What if I'm over 70 years of age?

If you are 70 years or over and have had two normal Pap tests within the last five years, you do not need to continue having Pap tests, but you can do so if you wish.

If you are over 70 and have never had a Pap test, you need to have one. Make an appointment to see your health practitioner.

What if I've gone through menopause?

It is important to continue having regular two yearly Pap tests after menopause as the risk of developing cancer of the cervix increases with age.

What if I have not had sex for a long time?

If you have ever had sex, even only once, no matter how long ago, you are at risk of cancer of the cervix and should have a Pap test every two years.

What if I’ve had a hysterectomy?

You may still need to have Pap tests  if: 

  • the hysterectomy was performed because of cancer of the uterus, cervix, ovaries or fallopian tubes, or abnormal cells were found at the time of surgery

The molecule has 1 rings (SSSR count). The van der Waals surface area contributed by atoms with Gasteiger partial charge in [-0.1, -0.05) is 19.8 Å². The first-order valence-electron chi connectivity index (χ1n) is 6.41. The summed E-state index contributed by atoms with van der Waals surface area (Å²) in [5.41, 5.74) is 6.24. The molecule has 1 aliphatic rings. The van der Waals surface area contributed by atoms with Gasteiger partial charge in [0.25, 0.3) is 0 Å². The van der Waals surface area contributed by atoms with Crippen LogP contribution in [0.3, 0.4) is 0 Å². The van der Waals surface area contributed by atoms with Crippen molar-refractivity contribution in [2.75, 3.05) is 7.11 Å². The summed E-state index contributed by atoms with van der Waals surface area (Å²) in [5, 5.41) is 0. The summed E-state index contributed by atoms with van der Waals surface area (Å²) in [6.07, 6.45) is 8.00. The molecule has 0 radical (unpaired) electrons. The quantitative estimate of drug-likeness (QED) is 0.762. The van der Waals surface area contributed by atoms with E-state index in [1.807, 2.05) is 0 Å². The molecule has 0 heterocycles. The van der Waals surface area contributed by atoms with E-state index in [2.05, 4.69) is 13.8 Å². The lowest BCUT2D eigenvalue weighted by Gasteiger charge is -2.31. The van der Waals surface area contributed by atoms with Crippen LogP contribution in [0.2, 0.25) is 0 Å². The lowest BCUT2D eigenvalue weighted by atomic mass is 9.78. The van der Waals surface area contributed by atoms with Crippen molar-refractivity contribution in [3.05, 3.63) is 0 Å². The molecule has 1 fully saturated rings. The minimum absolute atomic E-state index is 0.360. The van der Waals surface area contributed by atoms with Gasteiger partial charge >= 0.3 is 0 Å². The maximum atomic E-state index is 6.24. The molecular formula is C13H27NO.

• you don’t know why the hysterectomy was done
  • you had abnormal Pap tests in the past
  • you don’t know whether you’ve had abnormal Pap tests in the past
  • you have never had a Pap test
  • you are taking medication, which suppresses the immune system, e.g. cortisone prescribed for asthma or arthritis  
  • you were exposed to the drug diethystileostrol (DES) (this drug may have another brand name such as Stilboestrol) before you were born (this drug was prescribed for pregnant women in the 1950s and 1960s to prevent miscarriages).

Check with your specialist or health practitioner whether you still need Pap tests.   

What if I haven't had a Pap test for a long time?

If your last Pap test was more than two years ago, make an appointment as soon as possible. If you wish, ask your health practitioner for a long appointment so that plenty of time is available to answer all your questions.

What if I’m pregnant?

Speak to your health practitioner.